Our group studies the normal and pathological processes involved in cognitive ageing, as well as the mechanisms that promote healthy cognition in late life. In particular, our research focuses on better understanding the theories of cognitive reserve and brain maintenance in cognitively healthy and neurodegenerative disease populations.
Cognitive reserve reflects an individual's cognitive resilience to brain changes that happen with ageing, and brain maintenance refers to one's ability to remain free from brain pathology like Alzheimer's disease. Our work focuses on the use of latent variable modeling of longitudinal data to integrate neuropsychological test results with neuroimaging and other biomarkers of brain health.
- A/Prof Brandon Gavett
- Dr Michael Weinborn
- Prof Romola Bucks
- Emotion Regulation Laboratory
Difficulties in emotion regulation (ER) are central to the development and maintenance of psychopathology. The current empirical evidence shows that ER difficulties are implicated not only in most psychological difficulties, including diagnosable disorders like anxiety, depression, bipolar disorder, etc., but also in relationship difficulties, alcohol abuse, gambling, aggression, and so on.
With this in mind, research is currently investing considerable efforts in understanding the mechanisms involved in ER as well as developing interventions that aim at improving ER strategies.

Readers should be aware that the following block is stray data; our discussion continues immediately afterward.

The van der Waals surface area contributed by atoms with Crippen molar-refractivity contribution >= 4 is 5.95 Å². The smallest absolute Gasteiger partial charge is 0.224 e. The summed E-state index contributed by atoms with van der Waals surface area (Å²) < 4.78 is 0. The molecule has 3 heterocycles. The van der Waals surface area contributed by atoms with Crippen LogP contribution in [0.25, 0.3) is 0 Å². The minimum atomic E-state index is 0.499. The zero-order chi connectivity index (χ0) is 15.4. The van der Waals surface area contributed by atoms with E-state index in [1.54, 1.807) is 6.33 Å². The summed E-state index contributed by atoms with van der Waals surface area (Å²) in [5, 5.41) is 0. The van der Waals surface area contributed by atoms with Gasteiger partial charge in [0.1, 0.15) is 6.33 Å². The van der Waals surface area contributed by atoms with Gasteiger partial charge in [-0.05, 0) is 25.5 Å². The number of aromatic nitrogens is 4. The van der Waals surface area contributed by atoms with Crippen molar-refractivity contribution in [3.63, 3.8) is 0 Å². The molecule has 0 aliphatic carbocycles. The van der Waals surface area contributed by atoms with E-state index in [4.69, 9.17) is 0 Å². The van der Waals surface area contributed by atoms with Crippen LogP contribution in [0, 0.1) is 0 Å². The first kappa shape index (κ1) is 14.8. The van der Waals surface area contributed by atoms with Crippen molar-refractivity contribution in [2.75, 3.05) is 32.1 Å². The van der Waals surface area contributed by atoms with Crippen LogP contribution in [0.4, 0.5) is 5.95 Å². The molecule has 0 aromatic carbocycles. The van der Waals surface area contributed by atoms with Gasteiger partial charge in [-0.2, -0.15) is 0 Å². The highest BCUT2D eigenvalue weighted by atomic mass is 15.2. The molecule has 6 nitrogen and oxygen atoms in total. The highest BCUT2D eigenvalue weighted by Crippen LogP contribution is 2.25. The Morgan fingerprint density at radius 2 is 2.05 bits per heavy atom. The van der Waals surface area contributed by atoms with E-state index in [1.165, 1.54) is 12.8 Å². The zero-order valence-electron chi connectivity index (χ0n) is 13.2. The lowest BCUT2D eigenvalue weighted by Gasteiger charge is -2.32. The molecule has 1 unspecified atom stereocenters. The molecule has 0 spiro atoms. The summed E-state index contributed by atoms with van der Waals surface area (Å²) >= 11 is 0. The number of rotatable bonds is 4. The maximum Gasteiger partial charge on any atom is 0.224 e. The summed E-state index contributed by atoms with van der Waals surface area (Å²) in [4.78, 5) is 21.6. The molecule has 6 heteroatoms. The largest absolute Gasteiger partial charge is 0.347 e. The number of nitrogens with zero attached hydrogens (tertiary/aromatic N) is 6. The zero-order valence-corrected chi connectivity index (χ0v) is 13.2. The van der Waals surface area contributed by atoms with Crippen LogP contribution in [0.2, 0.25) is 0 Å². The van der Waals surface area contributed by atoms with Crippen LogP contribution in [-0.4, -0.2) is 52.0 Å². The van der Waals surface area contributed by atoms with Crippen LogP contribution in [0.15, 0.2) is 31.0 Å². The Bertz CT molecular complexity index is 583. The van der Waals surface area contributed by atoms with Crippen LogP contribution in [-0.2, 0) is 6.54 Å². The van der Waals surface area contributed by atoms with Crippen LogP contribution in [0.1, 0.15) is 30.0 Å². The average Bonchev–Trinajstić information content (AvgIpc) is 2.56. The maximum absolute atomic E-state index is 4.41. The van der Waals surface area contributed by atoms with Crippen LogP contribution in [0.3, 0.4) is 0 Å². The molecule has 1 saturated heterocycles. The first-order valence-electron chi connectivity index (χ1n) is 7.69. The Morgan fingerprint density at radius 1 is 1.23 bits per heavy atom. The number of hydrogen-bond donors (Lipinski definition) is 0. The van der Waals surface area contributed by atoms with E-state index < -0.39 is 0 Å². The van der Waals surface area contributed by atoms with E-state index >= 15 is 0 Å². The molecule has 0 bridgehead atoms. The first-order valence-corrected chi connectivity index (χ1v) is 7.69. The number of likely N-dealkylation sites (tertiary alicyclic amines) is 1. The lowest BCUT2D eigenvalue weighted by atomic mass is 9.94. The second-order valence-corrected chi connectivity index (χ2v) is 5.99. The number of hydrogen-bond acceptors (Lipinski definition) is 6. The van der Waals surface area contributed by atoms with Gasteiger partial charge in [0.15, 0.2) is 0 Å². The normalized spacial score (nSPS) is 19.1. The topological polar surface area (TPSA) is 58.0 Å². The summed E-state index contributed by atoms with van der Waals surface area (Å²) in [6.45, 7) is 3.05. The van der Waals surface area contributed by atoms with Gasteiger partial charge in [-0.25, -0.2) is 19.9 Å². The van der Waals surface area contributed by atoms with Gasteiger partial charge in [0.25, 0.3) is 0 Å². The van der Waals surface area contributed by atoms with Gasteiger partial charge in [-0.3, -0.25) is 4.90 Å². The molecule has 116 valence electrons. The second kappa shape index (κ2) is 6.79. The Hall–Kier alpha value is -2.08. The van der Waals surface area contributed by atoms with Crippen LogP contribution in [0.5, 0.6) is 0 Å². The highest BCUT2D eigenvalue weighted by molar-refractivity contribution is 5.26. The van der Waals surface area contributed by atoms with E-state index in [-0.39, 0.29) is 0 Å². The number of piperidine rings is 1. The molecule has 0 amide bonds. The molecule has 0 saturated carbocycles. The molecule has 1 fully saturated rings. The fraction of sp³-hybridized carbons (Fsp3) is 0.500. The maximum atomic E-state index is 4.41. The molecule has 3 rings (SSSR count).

Our laboratory group aims to:
- Develop a valid and comprehensive assessment of emotion regulation, considering subjective, behavioural, and psychophysiological perspectives. Together with Dr David Preece, we have developed a series of self-report scales (The Perth series) which have been validated in community and student samples, and we are currently validating the scales in clinical samples.
- Develop an ER intervention that considers emotion-related phenomena, suspected to impact regulatory skills, i.e., emotional reactivity, alexithymia, and beliefs about emotions (see the Research Gate link to have full access to the scales and the relevant articles). We are currently running an ER clinic at the Robin Winkler Clinic of the University of Western Australia, as well as a local psychiatric hospital and a female prison in Perth, WA. This intervention incorporates current strategies proven to be helpful (e.g., psychoeducation, mindfulness, CBT components, etc.) in addition to specific techniques targeting maladaptive beliefs about emotions, improving alexithymic features, and strategies targeting emotional reactivity.
- Director: Associate Professor Rodrigo Becerra
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- Co-researcher: Dr David Preece
- Collaborators: Professor Jo Badcock (UWA) and Carolyn Bright (Alma Street, Fremantle Hospital, Perth, WA)
- PhD students: Neil Berry and Jackie Davis
- Honours students: Jasmine Hancock and Courtney Stewart
- Lifespan Development Laboratory
The Lifespan Development Group and the West Australian Participant Pool is the home of volunteers and researchers interested in the path of emotional and mental ageing.